Controlling and reviewing risks
Preventative and response controls organisations can you put in place to eliminate or minimise the likelihood of sexual harassment occurring in the workplace.
Once risk factors have been identified and assessed, and the effectiveness of current control measures analysed, you need to determine the most effective measures to prevent and minimise sexual harassment and further harm or risk that can arise if sexual harassment does occur. This process should address both:
- Preventative controls – designed to eliminate or minimise the drivers of sexual harassment and prevent sexual harassment from occurring; and
- Responsive controls – designed to eliminate or minimise further harm if sexual harassment occurs
Every organisation is unique. Different factors will determine the most effective prevention and response framework for your organisation.
Consultation with workers and related third party businesses, as well as engaging with external stakeholders is important in this phase. It is required under health and safety laws throughout the risk management process and will aid your organisation in deciding both the most effective measures to implement and the timing for doing so.
As a general guideline, controls should be:
- adaptable, and
- designed to minimise harm to all.
Possible control measures
Control measures should be put in place to eliminate or minimise any risks. The control measures will vary from organisation to organisation as they are often very context specific. However, here are some proactive strategies which employers and unions suggested during the Respect@Work National Inquiry.
- Where alcohol is present in workplaces or at work events - limiting or not offering alcohol at work events; introducing policies about and monitoring the responsible use and service of alcohol, or supervision and security protocols to monitor and respond to staff and customers under the influence of alcohol who pose a risk to the safety of others in the workplace.
- Where workers work and live at remote worksites - using site planning and environmental safety protocols to control risks posed by the remote nature of the site (for example, layout and allocation of accommodation at remote sites; access to support services remotely; enhanced lighting and secure walkways).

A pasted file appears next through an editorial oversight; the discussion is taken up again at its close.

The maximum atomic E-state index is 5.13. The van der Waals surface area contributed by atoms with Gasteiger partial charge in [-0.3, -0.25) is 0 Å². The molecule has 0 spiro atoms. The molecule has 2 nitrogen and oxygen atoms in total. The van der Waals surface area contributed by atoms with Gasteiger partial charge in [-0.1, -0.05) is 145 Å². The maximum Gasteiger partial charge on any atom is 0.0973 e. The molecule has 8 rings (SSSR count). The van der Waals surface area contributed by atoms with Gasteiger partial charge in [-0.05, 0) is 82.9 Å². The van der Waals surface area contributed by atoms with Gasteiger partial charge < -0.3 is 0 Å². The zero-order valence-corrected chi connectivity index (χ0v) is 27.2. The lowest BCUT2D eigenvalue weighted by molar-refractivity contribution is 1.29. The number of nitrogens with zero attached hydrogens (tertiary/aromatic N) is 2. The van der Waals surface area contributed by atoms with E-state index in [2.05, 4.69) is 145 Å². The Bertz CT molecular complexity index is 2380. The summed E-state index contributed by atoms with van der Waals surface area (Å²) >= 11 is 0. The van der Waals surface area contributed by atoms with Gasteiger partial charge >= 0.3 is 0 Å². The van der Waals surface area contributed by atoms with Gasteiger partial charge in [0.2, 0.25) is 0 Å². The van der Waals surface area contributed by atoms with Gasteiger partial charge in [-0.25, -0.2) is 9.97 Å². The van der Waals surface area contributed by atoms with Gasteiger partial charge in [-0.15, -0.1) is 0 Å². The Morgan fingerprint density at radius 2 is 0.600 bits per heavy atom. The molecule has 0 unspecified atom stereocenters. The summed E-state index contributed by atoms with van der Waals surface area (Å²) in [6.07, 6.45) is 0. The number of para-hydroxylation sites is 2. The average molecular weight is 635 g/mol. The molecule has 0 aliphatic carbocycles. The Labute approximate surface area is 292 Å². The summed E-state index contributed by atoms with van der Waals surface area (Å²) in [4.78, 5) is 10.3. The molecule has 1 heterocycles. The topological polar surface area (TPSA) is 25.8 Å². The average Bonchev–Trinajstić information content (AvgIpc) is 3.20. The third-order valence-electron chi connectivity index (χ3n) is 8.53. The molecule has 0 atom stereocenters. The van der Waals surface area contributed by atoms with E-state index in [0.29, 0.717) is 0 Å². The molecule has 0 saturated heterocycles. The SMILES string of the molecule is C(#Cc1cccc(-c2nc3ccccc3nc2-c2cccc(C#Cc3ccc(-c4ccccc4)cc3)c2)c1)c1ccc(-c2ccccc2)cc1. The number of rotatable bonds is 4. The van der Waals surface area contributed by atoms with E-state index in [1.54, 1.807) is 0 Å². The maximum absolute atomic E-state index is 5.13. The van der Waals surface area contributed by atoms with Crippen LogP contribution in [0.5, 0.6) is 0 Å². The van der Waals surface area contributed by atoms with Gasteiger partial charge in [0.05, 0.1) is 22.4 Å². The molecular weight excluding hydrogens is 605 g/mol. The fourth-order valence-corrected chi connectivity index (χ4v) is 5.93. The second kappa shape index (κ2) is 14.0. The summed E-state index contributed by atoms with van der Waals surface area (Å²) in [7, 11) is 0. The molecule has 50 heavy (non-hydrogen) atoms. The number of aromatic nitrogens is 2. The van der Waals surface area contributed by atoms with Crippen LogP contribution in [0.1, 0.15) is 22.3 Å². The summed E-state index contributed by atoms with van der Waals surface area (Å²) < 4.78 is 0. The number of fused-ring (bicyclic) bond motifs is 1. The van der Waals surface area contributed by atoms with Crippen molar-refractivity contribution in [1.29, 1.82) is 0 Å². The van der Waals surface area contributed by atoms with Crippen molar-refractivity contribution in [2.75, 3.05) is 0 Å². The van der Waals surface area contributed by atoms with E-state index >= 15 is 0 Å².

- Where a large component of work performed by workers involves interaction with customers - implementing measures and strategies to control the risk of sexual harassment by customers, such as workplace and public campaigns to stop abuse and violence and promote respectful behaviour; procedures for requesting prompt attendance by security when customers engage in sexual harassment or other offensive behaviour; and ensuring the business marketing campaigns and uniforms are designed in a way that avoids sexualisation of staff or the work environment.
- Where workers are seconded to work at client sites and are away from the employer-controlled workplace - making safe working environments at client sites a contractual term of engagement; and conducting one-on-one discussions with the worker before they depart reminding them of the prohibition on sexual harassment, outlining the support and reporting avenues available to them and strategies and processes for addressing any issues that arise.
- Where workers provide feedback about behaviour of a co-worker or the work culture that suggests sexual harassment has occurred or may occur - taking steps such as engaging in discussions with individuals or groups about sexual harassment, or use strategies designed to motivate acceptable behaviour.
Risk management is a continual process. Embedding ongoing and regular tracking, testing and evaluation of your chosen control measures is critical to ensuring they remain effective, meet stakeholder expectations and that, as an organisation, you are continually improving.
Irrespective of the maturity and depth of your risk management process, for every risk and associated control there should be scheduled and ongoing review dates. Ideally, reviews should be integrated with your organisation’s broader monitoring and evaluation system, if you have one, but may be stand-alone if those systems do not exist in your organisation.
In addition to scheduled monitoring and review, ad hoc reviews are recommended whenever there are considerable changes to the workplace, for example a shift in management teams and culture, or interactions with new suppliers. Reviews should also be carried out after every sexual harassment complaint. The causes, processes, systems and support as well as the person’s experience throughout should be evaluated and any necessary improvements implemented and recorded.
Reviewing control measures should be done regularly and is required:
- when the control measure is not eliminating or minimising the risks so far as is reasonably practicable
- before a change at the workplace that is likely to give rise to a new or different health and safety risk that the control measure may not effectively control
- if a new hazard or risk is identified
- if the results of consultation indicate a review is necessary, or
- if an HSR requests a review because they reasonably believe one of the above has occurred and it has not been adequately reviewed already